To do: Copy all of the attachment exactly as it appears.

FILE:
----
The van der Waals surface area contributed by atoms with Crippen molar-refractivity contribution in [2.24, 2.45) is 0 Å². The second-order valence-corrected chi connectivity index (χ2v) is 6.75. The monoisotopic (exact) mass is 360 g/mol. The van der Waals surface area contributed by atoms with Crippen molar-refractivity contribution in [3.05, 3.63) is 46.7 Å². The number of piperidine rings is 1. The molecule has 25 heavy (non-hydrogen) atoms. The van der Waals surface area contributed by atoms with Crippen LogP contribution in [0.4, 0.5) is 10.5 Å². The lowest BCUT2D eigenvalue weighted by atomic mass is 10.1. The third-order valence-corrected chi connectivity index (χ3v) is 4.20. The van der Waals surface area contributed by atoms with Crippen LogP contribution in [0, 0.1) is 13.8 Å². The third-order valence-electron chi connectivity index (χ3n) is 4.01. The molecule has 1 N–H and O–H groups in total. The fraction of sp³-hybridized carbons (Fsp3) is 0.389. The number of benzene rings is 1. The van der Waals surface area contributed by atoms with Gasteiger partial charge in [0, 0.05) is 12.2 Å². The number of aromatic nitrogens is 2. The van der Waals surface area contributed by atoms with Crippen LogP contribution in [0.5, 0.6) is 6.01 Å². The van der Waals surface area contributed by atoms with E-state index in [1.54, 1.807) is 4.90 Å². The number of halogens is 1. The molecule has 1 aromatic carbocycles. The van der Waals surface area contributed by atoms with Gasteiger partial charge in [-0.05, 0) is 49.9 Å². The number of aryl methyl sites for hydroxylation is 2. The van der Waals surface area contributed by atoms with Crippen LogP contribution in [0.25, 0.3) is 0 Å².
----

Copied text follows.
The van der Waals surface area contributed by atoms with Crippen molar-refractivity contribution in [2.24, 2.45) is 0 Å². The second-order valence-corrected chi connectivity index (χ2v) is 6.75. The monoisotopic (exact) mass is 360 g/mol. The van der Waals surface area contributed by atoms with Crippen molar-refractivity contribution in [3.05, 3.63) is 46.7 Å². The number of piperidine rings is 1. The molecule has 25 heavy (non-hydrogen) atoms. The van der Waals surface area contributed by atoms with Crippen LogP contribution in [0.4, 0.5) is 10.5 Å². The lowest BCUT2D eigenvalue weighted by atomic mass is 10.1. The third-order valence-corrected chi connectivity index (χ3v) is 4.20. The van der Waals surface area contributed by atoms with Crippen LogP contribution in [0, 0.1) is 13.8 Å². The third-order valence-electron chi connectivity index (χ3n) is 4.01. The molecule has 1 N–H and O–H groups in total. The fraction of sp³-hybridized carbons (Fsp3) is 0.389. The number of benzene rings is 1. The van der Waals surface area contributed by atoms with Gasteiger partial charge in [0, 0.05) is 12.2 Å². The number of aromatic nitrogens is 2. The van der Waals surface area contributed by atoms with Crippen LogP contribution in [0.5, 0.6) is 6.01 Å². The van der Waals surface area contributed by atoms with E-state index in [1.54, 1.807) is 4.90 Å². The number of halogens is 1. The molecule has 1 aromatic carbocycles. The van der Waals surface area contributed by atoms with Gasteiger partial charge in [-0.05, 0) is 49.9 Å². The number of aryl methyl sites for hydroxylation is 2. The van der Waals surface area contributed by atoms with Crippen LogP contribution in [0.25, 0.3) is 0 Å².